Have you ever had the displeasure of working with someone who is difficult? It is fairly common to work alongside people who are condescending, ineffective communicators, or bullies, or whose personalities and actions simply annoy you. This problem becomes even worse when that person is your boss or supervisor. Frustrations and anger created from your interaction with a difficult boss can mount, and it may eventually lead to decreased productivity, low morale, or even your decision to quit your job. Alternately, your frustrations can come to the surface and cause hostility between you and your boss, which may lead to your termination.
Here are some tips to follow to help improve your dealings with a difficult boss.
Don’t Lose Your Head
Rudyard Kipling wrote an inspiration poem entitled “If“. He writes, “If you can keep your head when all about you / Are losing theirs and blaming it on you"?¦Yours is the Earth and everything that’s in it.” I have always understood this poem to be a mantra on patience and tolerance.
Applied to this situation of dealing with a difficult boss, take a deep breath before making a decision to react to your supervisor’s annoying behavior. Think about whether there is a way you can approach your boss to discuss your concerns. Rather than making it a personal or emotional conversation in which you vent your anger, try to couch your discussion in terms of how you can improve your performance and make your job more productive. If your supervisor is a poor communicator, try giving a couple examples of how your boss’ certain poorly-communicated message made a negative impact on your job performance. If your boss can see a benefit to communicating in a different way, you will have a better chance of affecting change.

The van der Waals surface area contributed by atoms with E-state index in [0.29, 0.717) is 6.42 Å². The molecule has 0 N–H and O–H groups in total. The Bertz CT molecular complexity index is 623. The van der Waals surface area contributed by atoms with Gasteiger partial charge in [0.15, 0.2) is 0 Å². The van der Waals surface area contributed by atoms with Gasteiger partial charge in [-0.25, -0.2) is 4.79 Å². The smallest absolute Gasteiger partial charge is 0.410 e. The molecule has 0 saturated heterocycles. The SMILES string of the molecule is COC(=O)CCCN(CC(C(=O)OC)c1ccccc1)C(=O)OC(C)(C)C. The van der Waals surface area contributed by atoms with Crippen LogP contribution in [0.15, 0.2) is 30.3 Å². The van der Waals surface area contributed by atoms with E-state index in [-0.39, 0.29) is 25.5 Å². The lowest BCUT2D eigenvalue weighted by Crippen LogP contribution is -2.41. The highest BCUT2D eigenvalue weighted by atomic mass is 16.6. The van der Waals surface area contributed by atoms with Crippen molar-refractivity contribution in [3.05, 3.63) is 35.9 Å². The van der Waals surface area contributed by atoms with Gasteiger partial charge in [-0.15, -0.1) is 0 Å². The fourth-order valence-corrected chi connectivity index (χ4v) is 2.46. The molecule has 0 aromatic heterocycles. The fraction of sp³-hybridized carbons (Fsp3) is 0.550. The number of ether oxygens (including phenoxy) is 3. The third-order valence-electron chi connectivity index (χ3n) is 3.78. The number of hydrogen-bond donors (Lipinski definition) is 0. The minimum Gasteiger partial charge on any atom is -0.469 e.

However, if your boss’ behavior created a vitriolic or toxic environment, think about your options and decide whether you should seek an opportunity elsewhere. Give yourself a few months’ time to look for a new opportunity, contacting your professional associates, references, and other trusted peers to help you seek a new job.
Reporting Your Boss
If your boss’ behavior is truly abusive, you should consider discussing your situation with an HR manager. Be honest with this manager about the problems you’ve encountered. Although the HR manager may record the complaints, he or she may not be able to take action to improve the situation for you. Instead, your HR manager may be able to provide help in getting you a new position outside of the company.
One caveat to consider: Your complaints may get back to your boss, who may treat you with distrust or contempt. Especially if you have not made an attempt to improve the situation directly with your boss, going above your boss’ head to an HR manager or any other manager may backfire on you.
In conclusion, it is important that you consider the full extent of the problems that you are having with your boss, and try to remedy them before they become large obstacles that prevent you from having a fulfilling and enjoyable career. Above all, don’t let your frustrations get the best of you. If you cannot improve the work situation with your supervisor, maybe it is time to consider looking for a new position.